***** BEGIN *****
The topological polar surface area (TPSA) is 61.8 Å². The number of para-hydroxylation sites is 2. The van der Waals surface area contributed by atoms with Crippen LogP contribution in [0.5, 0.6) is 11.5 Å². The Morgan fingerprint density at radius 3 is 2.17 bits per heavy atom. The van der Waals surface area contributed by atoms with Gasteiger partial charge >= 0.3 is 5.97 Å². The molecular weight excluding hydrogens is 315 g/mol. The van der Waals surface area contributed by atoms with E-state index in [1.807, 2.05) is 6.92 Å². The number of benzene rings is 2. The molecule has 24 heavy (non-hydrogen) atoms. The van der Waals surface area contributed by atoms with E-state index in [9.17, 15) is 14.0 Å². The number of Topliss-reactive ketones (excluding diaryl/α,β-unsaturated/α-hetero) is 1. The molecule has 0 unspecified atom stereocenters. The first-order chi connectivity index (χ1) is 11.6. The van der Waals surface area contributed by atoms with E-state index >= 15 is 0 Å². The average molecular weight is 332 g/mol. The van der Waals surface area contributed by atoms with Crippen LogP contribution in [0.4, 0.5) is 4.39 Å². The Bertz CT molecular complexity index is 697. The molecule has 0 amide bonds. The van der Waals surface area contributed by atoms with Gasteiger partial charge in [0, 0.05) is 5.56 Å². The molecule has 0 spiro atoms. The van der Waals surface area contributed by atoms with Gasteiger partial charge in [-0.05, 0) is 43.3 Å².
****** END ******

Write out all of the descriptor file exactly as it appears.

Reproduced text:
The topological polar surface area (TPSA) is 61.8 Å². The number of para-hydroxylation sites is 2. The van der Waals surface area contributed by atoms with Crippen LogP contribution in [0.5, 0.6) is 11.5 Å². The Morgan fingerprint density at radius 3 is 2.17 bits per heavy atom. The van der Waals surface area contributed by atoms with Gasteiger partial charge >= 0.3 is 5.97 Å². The molecular weight excluding hydrogens is 315 g/mol. The van der Waals surface area contributed by atoms with E-state index in [1.807, 2.05) is 6.92 Å². The number of benzene rings is 2. The molecule has 24 heavy (non-hydrogen) atoms. The van der Waals surface area contributed by atoms with E-state index in [9.17, 15) is 14.0 Å². The number of Topliss-reactive ketones (excluding diaryl/α,β-unsaturated/α-hetero) is 1. The molecule has 0 unspecified atom stereocenters. The first-order chi connectivity index (χ1) is 11.6. The van der Waals surface area contributed by atoms with E-state index >= 15 is 0 Å². The average molecular weight is 332 g/mol. The van der Waals surface area contributed by atoms with Crippen LogP contribution in [0.4, 0.5) is 4.39 Å². The Bertz CT molecular complexity index is 697. The molecule has 0 amide bonds. The van der Waals surface area contributed by atoms with Gasteiger partial charge in [0, 0.05) is 5.56 Å². The molecule has 0 spiro atoms. The van der Waals surface area contributed by atoms with Gasteiger partial charge in [-0.05, 0) is 43.3 Å².